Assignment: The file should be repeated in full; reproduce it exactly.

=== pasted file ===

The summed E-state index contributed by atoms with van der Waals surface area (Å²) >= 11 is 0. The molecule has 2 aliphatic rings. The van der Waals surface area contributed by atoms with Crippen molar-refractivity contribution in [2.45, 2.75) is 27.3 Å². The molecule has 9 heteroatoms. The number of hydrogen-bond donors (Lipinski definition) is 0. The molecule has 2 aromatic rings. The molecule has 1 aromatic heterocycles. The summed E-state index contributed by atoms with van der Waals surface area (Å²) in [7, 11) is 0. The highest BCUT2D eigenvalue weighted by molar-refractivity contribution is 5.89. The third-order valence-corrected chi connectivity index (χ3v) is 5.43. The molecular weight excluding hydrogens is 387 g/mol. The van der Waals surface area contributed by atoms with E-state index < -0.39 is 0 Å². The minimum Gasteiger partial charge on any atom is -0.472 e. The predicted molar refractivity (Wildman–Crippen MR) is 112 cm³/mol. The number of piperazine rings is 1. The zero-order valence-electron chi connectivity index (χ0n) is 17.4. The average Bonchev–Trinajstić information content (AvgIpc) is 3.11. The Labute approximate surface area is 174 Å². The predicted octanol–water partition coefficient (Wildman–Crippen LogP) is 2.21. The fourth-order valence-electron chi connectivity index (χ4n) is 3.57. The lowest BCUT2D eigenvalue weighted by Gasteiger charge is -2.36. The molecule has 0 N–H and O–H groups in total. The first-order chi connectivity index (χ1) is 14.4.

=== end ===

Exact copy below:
The summed E-state index contributed by atoms with van der Waals surface area (Å²) >= 11 is 0. The molecule has 2 aliphatic rings. The van der Waals surface area contributed by atoms with Crippen molar-refractivity contribution in [2.45, 2.75) is 27.3 Å². The molecule has 9 heteroatoms. The number of hydrogen-bond donors (Lipinski definition) is 0. The molecule has 2 aromatic rings. The molecule has 1 aromatic heterocycles. The summed E-state index contributed by atoms with van der Waals surface area (Å²) in [7, 11) is 0. The highest BCUT2D eigenvalue weighted by molar-refractivity contribution is 5.89. The third-order valence-corrected chi connectivity index (χ3v) is 5.43. The molecular weight excluding hydrogens is 387 g/mol. The van der Waals surface area contributed by atoms with E-state index < -0.39 is 0 Å². The minimum Gasteiger partial charge on any atom is -0.472 e. The predicted molar refractivity (Wildman–Crippen MR) is 112 cm³/mol. The number of piperazine rings is 1. The zero-order valence-electron chi connectivity index (χ0n) is 17.4. The average Bonchev–Trinajstić information content (AvgIpc) is 3.11. The Labute approximate surface area is 174 Å². The predicted octanol–water partition coefficient (Wildman–Crippen LogP) is 2.21. The fourth-order valence-electron chi connectivity index (χ4n) is 3.57. The lowest BCUT2D eigenvalue weighted by Gasteiger charge is -2.36. The molecule has 0 N–H and O–H groups in total. The first-order chi connectivity index (χ1) is 14.4.